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The Great Journey (2004)

Le grand voyage (original title)
Reda, a young French-Moroccan guy and his old father drive from the south of France to Mecca in order for the father to do his pilgrimage. At first distant, they gradually learn to know each other.

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Nominated for 1 BAFTA Film Award. Another 4 wins & 2 nominations. See more awards »
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Cast

Cast overview, first billed only:
Nicolas Cazalé ...
Reda
Mohamed Majd ...
The Father
Jacky Nercessian ...
Mustapha
Ghina Ognianova ...
La vieille femme
Kamel Belghazi ...
Khalid
Atik Mohamed ...
Le pélerin Ahmad
Malika Mesrar El Hadaoui ...
La mère
François Baroni ...
Le douanier italien
Krassi Kpacu ...
Le douanier serbe
Kirill Kavadarkov ...
Le barman yougoslave
Blajo Wymenski ...
L'homme du change
Diyan Machev ...
L'homme bavard (as Dean Matchev)
Erol Atac ...
Douanier turc 1 (as Erol Ataç)
Sadik Deveci ...
Douanier turc 2
Nihat Nikerel ...
Chef policier turc
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Storyline

Reda, summoned to accompany his father on a pilgrimage to Mecca, complies reluctantly - as he preparing for his baccalaureat and, even more important, has a secret love relationship. The trip across Europe in a broken-down car is also the departure of his father: upon arrival in Mecca, both Reda and his father are not the characters they were at the start of the movie. Avoiding the hackneyed theme of the return to the homeland, the film uses the departure to renew a connection between two generation. Written by Anonymous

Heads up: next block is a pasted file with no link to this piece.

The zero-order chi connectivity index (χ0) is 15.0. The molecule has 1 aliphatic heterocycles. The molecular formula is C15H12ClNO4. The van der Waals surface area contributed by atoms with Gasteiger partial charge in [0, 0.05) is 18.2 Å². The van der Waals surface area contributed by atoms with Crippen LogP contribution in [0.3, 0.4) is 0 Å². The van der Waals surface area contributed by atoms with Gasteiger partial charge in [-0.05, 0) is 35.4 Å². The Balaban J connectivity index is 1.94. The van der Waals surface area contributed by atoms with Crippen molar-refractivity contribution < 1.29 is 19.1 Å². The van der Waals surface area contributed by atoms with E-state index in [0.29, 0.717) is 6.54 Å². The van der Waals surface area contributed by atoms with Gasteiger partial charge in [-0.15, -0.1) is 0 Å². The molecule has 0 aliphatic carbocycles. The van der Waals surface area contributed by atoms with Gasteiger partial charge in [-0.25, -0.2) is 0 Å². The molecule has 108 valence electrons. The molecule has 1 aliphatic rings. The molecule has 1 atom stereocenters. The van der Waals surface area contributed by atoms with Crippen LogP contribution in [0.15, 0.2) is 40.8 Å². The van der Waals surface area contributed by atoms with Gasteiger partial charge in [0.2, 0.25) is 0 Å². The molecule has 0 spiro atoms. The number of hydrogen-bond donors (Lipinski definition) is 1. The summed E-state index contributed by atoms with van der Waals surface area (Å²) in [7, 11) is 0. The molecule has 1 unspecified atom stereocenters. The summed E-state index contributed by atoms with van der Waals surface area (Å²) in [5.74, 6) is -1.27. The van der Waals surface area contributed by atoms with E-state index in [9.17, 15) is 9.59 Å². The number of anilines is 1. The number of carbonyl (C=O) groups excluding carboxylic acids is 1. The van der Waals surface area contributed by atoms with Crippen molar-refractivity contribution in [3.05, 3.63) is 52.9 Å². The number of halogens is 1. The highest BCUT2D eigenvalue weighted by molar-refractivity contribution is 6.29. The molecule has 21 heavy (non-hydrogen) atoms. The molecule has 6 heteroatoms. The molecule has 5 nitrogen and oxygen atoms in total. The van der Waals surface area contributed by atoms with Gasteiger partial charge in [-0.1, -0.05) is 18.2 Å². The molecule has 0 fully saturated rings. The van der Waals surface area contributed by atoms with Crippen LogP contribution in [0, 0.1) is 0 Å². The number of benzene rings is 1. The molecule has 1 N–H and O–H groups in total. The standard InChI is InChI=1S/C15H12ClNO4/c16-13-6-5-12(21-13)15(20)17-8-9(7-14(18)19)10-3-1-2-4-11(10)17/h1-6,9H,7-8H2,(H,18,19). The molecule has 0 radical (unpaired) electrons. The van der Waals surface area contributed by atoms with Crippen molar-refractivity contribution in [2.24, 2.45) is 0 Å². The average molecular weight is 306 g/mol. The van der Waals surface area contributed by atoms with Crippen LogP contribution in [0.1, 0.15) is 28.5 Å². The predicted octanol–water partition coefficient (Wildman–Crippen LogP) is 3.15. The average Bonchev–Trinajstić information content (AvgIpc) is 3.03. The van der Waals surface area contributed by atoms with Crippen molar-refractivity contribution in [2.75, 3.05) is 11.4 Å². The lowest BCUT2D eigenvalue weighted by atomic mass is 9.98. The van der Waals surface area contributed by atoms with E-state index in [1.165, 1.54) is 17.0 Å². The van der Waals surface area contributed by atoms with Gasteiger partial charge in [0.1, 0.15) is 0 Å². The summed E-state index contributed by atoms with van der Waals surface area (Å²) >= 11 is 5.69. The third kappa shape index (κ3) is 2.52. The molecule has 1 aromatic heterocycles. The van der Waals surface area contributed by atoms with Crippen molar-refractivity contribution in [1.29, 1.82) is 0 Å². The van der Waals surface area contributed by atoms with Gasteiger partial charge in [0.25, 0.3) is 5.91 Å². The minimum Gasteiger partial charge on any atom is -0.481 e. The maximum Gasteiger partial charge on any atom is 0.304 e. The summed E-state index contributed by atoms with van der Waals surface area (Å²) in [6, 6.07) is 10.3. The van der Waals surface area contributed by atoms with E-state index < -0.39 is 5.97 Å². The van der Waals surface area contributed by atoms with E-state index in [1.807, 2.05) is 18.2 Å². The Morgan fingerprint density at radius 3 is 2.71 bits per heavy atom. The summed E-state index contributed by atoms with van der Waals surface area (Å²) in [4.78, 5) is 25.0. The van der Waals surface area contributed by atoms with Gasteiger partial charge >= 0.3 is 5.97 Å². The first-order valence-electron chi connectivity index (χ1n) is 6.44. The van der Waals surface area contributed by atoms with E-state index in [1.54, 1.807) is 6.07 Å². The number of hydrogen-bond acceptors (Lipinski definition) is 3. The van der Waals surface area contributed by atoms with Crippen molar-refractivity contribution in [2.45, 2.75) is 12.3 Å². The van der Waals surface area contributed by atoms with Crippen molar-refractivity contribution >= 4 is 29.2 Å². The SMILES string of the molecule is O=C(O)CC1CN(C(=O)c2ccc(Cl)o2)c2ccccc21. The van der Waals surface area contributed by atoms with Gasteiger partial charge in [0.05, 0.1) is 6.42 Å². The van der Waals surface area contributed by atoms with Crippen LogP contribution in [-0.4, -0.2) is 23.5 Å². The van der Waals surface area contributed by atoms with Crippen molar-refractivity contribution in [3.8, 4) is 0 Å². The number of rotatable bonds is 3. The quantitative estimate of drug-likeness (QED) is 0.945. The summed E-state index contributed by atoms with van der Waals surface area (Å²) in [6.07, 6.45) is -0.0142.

Plot Summary | Add Synopsis

Taglines:

A voyage beyond corporal life

Genres:

Drama | Romance

Certificate:

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Parents Guide:

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Details

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Release Date:

24 November 2004 (France)  »

Also Known As:

The Great Journey  »

Company Credits

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Technical Specs

Runtime:

Sound Mix:

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Aspect Ratio:

1.85 : 1
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Did You Know?

Quotes

Reda: Why didn't you fly to Mecca? It's a lot simpler.
The Father: When the waters of the ocean rise to the heavens, they lose their bitterness to become pure again...
Reda: What?
The Father: The ocean waters evaporate as they rise to the clouds. And as they evaporate they become fresh. That's why it's better to go on your pilgrimage on foot than on horseback, better on horseback than by car, better by car than by boat, better by boat than by plane.
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Connections

Featured in Humbert Balsan, producteur rebelle (2006) See more »

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User Reviews

 
Insha'Allah: The Durability of a Father/Son Relationship
1 September 2008 | by (United States) – See all my reviews